Borrowing is limited by the lending institution’s LTV policy, which usually runs at 80 percent of the sale price. However, as Russia’s mortgage industry is relatively young, individual banks may vary their lending policies significantly from the median. Depending on the institution and type of property being purchased, LTVs can range from as high as 85 percent, to as low as 40 percent.
As in most countries, potential borrowers also have income-based limitations. The new mortgage payments plus other debts on worldwide assets must not exceed 35 percent of the borrower’s net income.
Owing to the relative youth of the Russian mortgage industry, many banks offering mortgages in Russia prefer potential buyers to contact them directly for a consultation and quote – which is typically provided as a free service. A few institutions are, however, starting to put online mortgage calculators on their website, such as here.
Cost of getting a mortgage in Russia
Compared to other global markets, Russian mortgages are light on fees and charges. In fact, many banks have no mortgage fees, underwriting fees or insurance requirements. On the downside, though, Russian interest rates are typically in excess of 10 percent more than prime rates in other global markets.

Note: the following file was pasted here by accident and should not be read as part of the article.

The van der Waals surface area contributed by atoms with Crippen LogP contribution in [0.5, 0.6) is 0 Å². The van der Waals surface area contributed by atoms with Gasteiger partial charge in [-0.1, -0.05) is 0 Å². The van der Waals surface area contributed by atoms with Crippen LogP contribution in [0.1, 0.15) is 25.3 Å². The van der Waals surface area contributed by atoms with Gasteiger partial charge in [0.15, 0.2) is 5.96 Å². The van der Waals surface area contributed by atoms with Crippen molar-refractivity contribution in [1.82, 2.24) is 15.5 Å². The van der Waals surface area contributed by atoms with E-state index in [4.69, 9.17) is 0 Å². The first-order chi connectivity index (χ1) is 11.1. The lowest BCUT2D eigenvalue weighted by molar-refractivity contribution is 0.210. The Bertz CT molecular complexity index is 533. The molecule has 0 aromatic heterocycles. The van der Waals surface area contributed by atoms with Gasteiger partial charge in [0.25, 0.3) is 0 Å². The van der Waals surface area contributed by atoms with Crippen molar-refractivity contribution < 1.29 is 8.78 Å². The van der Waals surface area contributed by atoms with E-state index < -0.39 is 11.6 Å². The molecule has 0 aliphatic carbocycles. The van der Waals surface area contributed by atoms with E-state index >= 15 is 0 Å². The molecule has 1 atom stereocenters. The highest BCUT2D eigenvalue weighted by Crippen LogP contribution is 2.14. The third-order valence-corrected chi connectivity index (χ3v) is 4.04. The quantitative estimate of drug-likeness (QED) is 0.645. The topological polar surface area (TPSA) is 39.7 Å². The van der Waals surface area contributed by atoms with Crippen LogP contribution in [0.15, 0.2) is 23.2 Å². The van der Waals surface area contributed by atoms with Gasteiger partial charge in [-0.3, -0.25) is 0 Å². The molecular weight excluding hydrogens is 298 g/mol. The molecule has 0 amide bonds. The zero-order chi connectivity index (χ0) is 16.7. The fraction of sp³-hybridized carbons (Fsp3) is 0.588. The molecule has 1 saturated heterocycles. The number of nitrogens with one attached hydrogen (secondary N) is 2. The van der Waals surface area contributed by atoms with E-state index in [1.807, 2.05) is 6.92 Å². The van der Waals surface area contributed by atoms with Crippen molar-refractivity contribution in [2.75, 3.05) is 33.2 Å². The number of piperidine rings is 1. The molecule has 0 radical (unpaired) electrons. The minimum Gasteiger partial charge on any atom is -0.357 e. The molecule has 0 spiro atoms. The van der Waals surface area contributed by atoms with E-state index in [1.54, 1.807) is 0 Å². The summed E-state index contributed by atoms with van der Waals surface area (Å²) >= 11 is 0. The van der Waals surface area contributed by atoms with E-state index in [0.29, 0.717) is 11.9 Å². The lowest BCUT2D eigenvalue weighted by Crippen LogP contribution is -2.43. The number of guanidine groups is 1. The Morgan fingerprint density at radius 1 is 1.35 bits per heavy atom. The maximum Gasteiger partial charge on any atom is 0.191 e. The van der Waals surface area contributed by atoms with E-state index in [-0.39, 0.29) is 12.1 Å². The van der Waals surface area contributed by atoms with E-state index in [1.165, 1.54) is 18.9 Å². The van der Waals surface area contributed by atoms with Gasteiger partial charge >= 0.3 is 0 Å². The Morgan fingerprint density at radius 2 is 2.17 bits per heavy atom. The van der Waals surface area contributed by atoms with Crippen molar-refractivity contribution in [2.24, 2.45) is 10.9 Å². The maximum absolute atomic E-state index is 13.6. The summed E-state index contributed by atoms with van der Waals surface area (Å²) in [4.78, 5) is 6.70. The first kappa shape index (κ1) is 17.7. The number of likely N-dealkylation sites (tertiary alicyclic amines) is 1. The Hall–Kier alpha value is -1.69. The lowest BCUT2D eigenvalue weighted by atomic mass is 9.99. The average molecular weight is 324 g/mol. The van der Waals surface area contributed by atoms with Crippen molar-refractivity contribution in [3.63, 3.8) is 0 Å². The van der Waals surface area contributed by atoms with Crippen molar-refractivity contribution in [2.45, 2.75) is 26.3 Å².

Upon transferring the deed, buyers of Russian properties will typically be required to pay the real estate agent’s fee of 2–5 percent, the notary’s fee of 0.5–1.5 percent and a registration fee of uo to 1 percent. Technically, the buyer also pays the VAT of 18 percent, generally included in the sales price. This, however, is remitted by the seller.
Taxes in Russia are very simple for Russian non-residents. Most income sources, including income from rental properties, is taxed at a flat rate of 30 percent. Expenses associated with the property – including mortgage interest – are not deductible or credited against the income.
Capital gains are considered normal income, and thereby taxed at the nominal 30 percent rate. Gains are calculated without consideration of acquisition costs, repairs and maintenance or other associated expenses. The pleasant news is that VAT is only charged on rental properties. Non-income producing residential properties are currently exempt from VAT.
Russian residents pay income tax of 13 percent on most sources of income, including rental income. As with non-residents, capital gains are taxed at the resident’s nominal rate. If tax-residents are purchasing a new home or apartment, they may be allowed to deduct up to RUB 2M of the property improvement costs and up to RUB 3M on the construction loan interest. While this opportunity may present significant tax savings, it may be taken only once per lifetime.
Documents for applying for a Russian mortgage
As the buyer must pay registration fees, one of the steps before seeking a Russian mortgage is to get a taxpayer identification number. This number associates the individual with tax payments, of course, but also with all duties, dues and other payments to any government service.